Online slots hit a record high in GGY (gross gambling yield) to settle at £202.9m. This is according to the reports by the UK Gambling Commission. The regulator also reported an increase in overall online GGY totals to close at £546.2m. This represents a 4.1% month-over-month increase.
The latest report from the UK Gambling Commission shows that the gross gambling yield in Britain closed at £546.2m. This was in March, representing a 4.1% month-over-month increase. According to the Commission, the data used to arrive at these figures came from operators that contribute close to 80% of the digital gambling market.
The latest report brings the total number of reports on Britain’s financial performance in the online gambling space to thirteen. Having said that, the regulator’s report came with a warning. That it wouldn’t be advisable to make year-over-year financial comparisons because of what it termed as varying operating circumstances.
March marked the final month that England was on lockdown. However, during that month, online slots marked a new monthly record with revenue hitting £202.9m. This was an increase from the £199.7m reported in December 2020.
That’s not all from slots. Fans of online slots hit a new record as well, with 3.3m players recorded to have played this vertical. It was also the first time that the slots recorded 6.6bn in total spins. However, the mean length for a slot session hit the lowest number at 21 minutes. Even with this drop, the number of slot sessions that went beyond an hour rose by 8% to settle at 2.7m.
Online sports wagering revenue saw a 5.1% decline in March to close at £250.5m. This is despite March hosting the popular Cheltenham Festival. It wasn’t all gloomy though for sports wagering. The sum of sports bettors crossed the 6 million mark as the overall bets hit 375.2 million.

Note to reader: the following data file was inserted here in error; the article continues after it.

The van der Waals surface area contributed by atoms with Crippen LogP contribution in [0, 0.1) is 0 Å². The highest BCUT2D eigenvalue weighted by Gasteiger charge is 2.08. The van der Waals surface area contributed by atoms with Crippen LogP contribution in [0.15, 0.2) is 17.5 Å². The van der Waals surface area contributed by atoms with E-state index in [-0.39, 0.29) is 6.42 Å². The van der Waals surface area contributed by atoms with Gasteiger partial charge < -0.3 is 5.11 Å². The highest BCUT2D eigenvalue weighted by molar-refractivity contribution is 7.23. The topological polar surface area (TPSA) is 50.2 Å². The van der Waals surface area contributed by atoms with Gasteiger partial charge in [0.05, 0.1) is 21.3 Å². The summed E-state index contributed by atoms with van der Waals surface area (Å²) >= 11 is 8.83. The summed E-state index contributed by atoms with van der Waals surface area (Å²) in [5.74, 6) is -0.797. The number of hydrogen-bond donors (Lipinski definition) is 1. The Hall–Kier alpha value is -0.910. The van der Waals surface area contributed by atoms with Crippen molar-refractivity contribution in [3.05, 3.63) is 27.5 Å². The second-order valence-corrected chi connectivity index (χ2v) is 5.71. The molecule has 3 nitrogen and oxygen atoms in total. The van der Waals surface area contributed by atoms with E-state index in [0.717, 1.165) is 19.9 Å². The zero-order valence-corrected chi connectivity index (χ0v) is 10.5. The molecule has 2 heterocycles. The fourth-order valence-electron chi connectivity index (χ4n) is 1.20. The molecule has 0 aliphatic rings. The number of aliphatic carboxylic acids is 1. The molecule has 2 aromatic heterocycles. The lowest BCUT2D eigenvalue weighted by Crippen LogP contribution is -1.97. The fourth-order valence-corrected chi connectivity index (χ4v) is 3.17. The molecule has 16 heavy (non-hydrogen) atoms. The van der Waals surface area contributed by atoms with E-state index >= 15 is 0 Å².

Poker revenue slipped to £9.2m for the same period. However, other online wagering options apart from slots raked in £71.2m, representing a 10.8% month-over-month increase. eSports and virtual betting also got a share of the spoils. The Commission recorded a 16.9% and 17.7% increase respectively. Other gambling revenue stood at £2.1m, which was a slight drop from February.
The gambling regulator also surveyed to understand various gambling habits and how they have impacted the industry since the lockdown began. In the survey, 23% of bettors said their gambling activities dropped since the March 2020 lockdown. On the other hand, 18% of the respondents said their activities increased.
From the respondents surveyed, 3% ticked the “a lot” option when describing their increased gambling activities during the lockdown. In contrast, 12% ticked “a lot” but this time when describing their reduced gambling activities.
Still, on gambling activity, 40% of participants said they were highly likely to record increased gambling activity. This was for gamblers that had gabled at least three times the previous month before the survey. However, 16% said gambling activities reduced. Young men, in particular, showed an increased likelihood to say gambling increased.
Boredom came in as the top reason for increased gambling. At least 47% of participants gave this reason. The increased spare time came in rather close, with 35% choosing this reason. In third place was the “just wanted to” option with 33%. More money and recovering lost income claimed the last two positions with 20% and 13% respectively.